Molly also focuses on praising consumers for their personal strengths. “I help them see the strengths they already possess to help them continue to fight for recovery,” she says. “I like to highlight that they are the experts in their own life and they have the ability to fight for an improved quality of life.” Molly also shares a story about how she has accomplished this:

“Before becoming a wraparound facilitator and intern, I worked as a DCS life skills specialist and provided skills training and supervised visitation for families. I always tried to help my families feel empowered and capable of making the positive changes needed to reunite with their children. I always felt like they needed someone to believe in them as a person and a parent to help them overcome their obstacles in life.”

When providers are able to help their consumers find hope, the results can be remarkable, as MeLinda shares through another story: “I remember a client who came to work with me and was so used to others not believing in them that they attended our first few sessions without speaking more than a few words, their head dropped, and very little eye contact. Their world had become so small and their hope had become invisible,” she says. “During our time together, this person was able to have stronger relationships with their children, increased desire to pursue their passions, and would come to my office open and excited to set goals. Hope is hard to define, but you know it when you see it and when you feel it.”

Jenna shares the following perspective in summary: “Every day and every conversation I’m having with the consumers and families I work with is planting seeds, and watering and caring for those seeds after they’ve been planted. That’s all I think any of us in the helping field are doing. I’ve had lots of consumers find hope for recovery, but often when they are telling me about it, I can think of many other people that have been lifting that person up at the same time.”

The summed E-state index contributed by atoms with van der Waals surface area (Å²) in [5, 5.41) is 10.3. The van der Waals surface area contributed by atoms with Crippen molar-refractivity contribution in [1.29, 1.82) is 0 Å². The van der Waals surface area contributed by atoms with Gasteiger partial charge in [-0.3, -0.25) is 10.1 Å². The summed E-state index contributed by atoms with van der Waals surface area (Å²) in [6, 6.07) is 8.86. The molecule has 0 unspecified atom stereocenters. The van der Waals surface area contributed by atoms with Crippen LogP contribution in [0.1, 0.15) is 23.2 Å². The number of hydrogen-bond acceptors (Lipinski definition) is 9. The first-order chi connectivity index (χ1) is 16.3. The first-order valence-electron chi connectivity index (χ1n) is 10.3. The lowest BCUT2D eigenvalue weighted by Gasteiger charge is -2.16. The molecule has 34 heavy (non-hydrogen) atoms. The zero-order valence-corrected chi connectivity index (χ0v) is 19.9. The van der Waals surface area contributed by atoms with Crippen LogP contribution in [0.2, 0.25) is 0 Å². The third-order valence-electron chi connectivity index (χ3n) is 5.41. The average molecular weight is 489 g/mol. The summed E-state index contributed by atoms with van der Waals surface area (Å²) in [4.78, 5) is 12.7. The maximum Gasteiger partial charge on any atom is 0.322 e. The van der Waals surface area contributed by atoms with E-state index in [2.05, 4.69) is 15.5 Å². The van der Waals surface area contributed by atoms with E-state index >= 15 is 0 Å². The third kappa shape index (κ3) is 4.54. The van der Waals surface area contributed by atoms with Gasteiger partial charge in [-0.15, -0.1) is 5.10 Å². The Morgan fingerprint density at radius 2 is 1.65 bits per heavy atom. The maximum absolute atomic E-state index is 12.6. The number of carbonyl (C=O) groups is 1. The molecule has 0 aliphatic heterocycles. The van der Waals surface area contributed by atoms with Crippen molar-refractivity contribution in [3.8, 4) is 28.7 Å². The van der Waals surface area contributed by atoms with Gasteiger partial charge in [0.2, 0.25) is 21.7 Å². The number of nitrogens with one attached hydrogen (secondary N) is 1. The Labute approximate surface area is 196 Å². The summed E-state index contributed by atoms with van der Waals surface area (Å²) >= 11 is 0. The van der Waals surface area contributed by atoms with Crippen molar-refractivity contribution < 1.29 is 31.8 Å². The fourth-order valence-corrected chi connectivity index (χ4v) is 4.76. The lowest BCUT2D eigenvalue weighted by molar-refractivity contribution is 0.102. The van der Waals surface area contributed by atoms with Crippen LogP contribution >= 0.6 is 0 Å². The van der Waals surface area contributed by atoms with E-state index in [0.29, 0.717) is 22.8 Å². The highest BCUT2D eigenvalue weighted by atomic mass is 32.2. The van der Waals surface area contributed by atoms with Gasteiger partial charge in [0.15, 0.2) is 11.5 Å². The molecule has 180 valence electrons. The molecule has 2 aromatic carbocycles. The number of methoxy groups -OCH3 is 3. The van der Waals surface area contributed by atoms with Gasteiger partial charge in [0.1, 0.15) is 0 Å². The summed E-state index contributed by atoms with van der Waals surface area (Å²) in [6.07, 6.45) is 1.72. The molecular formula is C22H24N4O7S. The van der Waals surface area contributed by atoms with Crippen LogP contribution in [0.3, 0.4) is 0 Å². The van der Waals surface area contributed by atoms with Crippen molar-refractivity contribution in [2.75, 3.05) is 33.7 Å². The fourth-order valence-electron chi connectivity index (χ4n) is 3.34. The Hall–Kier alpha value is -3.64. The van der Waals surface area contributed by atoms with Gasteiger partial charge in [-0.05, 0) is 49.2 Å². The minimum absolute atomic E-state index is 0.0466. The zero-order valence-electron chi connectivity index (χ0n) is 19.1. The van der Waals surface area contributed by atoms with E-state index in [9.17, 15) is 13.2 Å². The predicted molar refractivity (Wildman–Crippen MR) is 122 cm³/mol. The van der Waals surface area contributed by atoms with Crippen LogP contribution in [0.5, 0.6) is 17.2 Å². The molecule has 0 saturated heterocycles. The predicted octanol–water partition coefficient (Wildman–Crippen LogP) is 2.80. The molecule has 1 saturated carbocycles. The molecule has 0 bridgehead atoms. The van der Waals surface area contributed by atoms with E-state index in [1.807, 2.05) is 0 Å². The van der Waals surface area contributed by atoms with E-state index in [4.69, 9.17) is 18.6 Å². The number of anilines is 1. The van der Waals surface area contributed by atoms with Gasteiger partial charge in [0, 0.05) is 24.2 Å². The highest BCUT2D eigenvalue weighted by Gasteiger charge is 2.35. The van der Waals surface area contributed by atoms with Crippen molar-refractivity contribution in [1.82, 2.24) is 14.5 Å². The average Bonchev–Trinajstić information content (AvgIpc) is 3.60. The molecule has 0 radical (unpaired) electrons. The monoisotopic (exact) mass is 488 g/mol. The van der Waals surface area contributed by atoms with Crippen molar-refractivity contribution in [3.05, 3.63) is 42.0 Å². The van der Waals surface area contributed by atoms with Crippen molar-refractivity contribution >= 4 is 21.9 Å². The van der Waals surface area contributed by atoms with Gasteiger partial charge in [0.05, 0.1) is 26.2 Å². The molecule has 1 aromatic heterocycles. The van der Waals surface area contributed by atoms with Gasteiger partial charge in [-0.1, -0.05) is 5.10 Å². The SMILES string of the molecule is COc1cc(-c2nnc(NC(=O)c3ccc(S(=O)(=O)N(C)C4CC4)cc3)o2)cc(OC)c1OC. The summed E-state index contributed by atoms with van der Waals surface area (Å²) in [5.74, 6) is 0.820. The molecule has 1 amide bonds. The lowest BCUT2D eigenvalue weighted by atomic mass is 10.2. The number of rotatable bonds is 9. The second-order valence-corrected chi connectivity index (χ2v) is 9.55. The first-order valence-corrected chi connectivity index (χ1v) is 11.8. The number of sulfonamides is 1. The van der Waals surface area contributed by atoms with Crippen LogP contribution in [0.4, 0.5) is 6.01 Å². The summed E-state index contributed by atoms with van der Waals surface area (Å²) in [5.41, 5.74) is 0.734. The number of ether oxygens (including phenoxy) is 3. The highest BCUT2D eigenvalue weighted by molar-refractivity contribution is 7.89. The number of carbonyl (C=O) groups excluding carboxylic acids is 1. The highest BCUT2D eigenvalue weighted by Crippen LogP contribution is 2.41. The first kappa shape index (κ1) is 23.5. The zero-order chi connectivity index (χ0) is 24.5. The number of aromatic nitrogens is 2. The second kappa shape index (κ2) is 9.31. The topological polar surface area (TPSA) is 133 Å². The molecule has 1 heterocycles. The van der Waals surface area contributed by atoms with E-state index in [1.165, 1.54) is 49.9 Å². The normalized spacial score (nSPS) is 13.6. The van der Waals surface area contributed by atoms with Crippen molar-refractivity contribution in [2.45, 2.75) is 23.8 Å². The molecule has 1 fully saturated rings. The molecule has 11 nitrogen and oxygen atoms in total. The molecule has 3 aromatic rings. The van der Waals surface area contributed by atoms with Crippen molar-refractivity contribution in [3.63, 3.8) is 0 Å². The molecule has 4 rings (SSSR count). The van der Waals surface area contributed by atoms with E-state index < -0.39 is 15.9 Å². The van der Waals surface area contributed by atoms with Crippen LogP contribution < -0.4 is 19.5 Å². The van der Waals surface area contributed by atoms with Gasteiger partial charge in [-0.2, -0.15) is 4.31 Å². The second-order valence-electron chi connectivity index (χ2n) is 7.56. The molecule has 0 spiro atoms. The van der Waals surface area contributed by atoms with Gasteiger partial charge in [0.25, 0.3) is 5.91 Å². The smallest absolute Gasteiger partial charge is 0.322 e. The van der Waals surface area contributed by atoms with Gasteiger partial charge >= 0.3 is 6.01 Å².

Hope is a powerful force. It gives us motivation when we are feeling defeated. It presents us with an image of what our lives could look like in the future. And it pushes us to become our best and most authentic selves. Hope is absolutely essential for any person in recovery from a behavioral health challenge, which is why we strive to nurture it in every individual we work with.

Thank you to Jenna Batta, Molly Pennell, Christine Watson and MeLinda Frazee for sharing their beliefs and insights about the hope of recovery. It’s because of your passion and commitment that we can bring new hope to the people we serve!

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If you enjoyed this blog post about the hope of recovery at Cummins, then you might enjoy reading about our other organizational values below!

cummins-values-respect
Why Respect Is at the Core of Our Work
cummins-values-continuous-learning
How We Practice Continuous Learning Every Day